Many businesses are still trying to understand when, where, and how edge computing might make sense for their specific needs. Choosing edge computing versus cloud computing will come down to cost when both are viable options. There are some forms of compute that don’t make sense at the edge, just as there are edge computing use cases where low-latency requirements prevent centralizing computing in the cloud.

As broadcasters shift to digital, they need to understand subscriber preferences to design programming and ensure flawless viewing experiences. Designing programming is only really possible with data at rest (data that is not actively moving from device to device or network to network and is stored on a hard drive, flash drive, or laptop, or archived in another way). Data must be collected from a global base, then stored and processed to determine what content to create and how to produce it given the demographics of the subscriber base. Conversely, providing those subscribers with fast startup times and error-free viewing, in their local area, on the device they use, over their specific network connection, requires real-time monitoring, processing, and actions. Value in programming is measured in months and years, but in terms of viewer experience, value is created or lost in milliseconds.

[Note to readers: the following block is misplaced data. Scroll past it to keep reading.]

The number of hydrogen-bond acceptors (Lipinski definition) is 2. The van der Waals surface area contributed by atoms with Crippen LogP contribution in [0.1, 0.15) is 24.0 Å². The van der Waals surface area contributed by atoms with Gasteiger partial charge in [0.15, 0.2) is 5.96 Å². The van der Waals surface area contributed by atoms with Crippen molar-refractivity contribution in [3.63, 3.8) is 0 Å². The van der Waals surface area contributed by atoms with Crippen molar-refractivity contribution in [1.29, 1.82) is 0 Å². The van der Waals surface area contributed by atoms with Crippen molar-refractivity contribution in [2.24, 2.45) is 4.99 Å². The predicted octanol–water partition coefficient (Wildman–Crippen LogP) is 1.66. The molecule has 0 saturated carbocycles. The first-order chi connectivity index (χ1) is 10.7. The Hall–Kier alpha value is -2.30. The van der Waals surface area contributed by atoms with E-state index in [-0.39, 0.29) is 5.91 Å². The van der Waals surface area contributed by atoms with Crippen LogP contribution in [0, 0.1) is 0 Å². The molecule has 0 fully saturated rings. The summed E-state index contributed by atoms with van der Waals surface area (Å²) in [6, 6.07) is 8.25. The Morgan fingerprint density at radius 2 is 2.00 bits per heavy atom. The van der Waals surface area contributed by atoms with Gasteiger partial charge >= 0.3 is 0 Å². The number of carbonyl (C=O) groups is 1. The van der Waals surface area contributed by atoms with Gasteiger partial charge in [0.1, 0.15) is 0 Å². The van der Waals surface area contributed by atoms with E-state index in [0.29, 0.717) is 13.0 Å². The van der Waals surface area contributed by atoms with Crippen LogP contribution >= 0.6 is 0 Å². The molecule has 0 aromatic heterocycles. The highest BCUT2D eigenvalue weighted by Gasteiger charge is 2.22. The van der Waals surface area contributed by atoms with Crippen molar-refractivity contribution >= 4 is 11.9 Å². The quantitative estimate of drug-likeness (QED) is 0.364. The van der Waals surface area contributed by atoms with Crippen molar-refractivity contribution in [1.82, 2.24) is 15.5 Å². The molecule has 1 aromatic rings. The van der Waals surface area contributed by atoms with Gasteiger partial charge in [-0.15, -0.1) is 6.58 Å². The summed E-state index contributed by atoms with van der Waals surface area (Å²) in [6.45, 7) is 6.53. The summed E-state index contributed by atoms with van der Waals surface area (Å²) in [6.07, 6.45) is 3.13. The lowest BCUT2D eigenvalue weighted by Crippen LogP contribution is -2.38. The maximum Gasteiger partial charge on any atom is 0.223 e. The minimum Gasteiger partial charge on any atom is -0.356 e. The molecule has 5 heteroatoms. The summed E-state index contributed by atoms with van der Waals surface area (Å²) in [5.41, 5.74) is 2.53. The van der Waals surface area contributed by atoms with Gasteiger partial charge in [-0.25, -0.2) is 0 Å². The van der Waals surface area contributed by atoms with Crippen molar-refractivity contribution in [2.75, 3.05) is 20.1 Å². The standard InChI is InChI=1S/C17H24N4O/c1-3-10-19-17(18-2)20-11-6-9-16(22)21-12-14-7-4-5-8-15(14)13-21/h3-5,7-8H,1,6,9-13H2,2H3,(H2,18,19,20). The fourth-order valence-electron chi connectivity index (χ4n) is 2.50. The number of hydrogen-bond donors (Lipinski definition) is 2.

Similarly, it’s important for retailers to understand customer preferences for omnichannel shopping experiences over thousands of interactions to design storefronts and offers that convert customers and maximize their lifetime value. These decisions can’t be made based on individual actions or in real time. This data is also only available at rest, through creating shopper cohorts and personas where merchandise can be presented and promoted to drive purchasing decisions. Assembling that information and adapting it — based on whether the shopper is in a store or online, which device they are using, and how the ecommerce application is behaving in the moment — requires real-time computing to maximize conversions.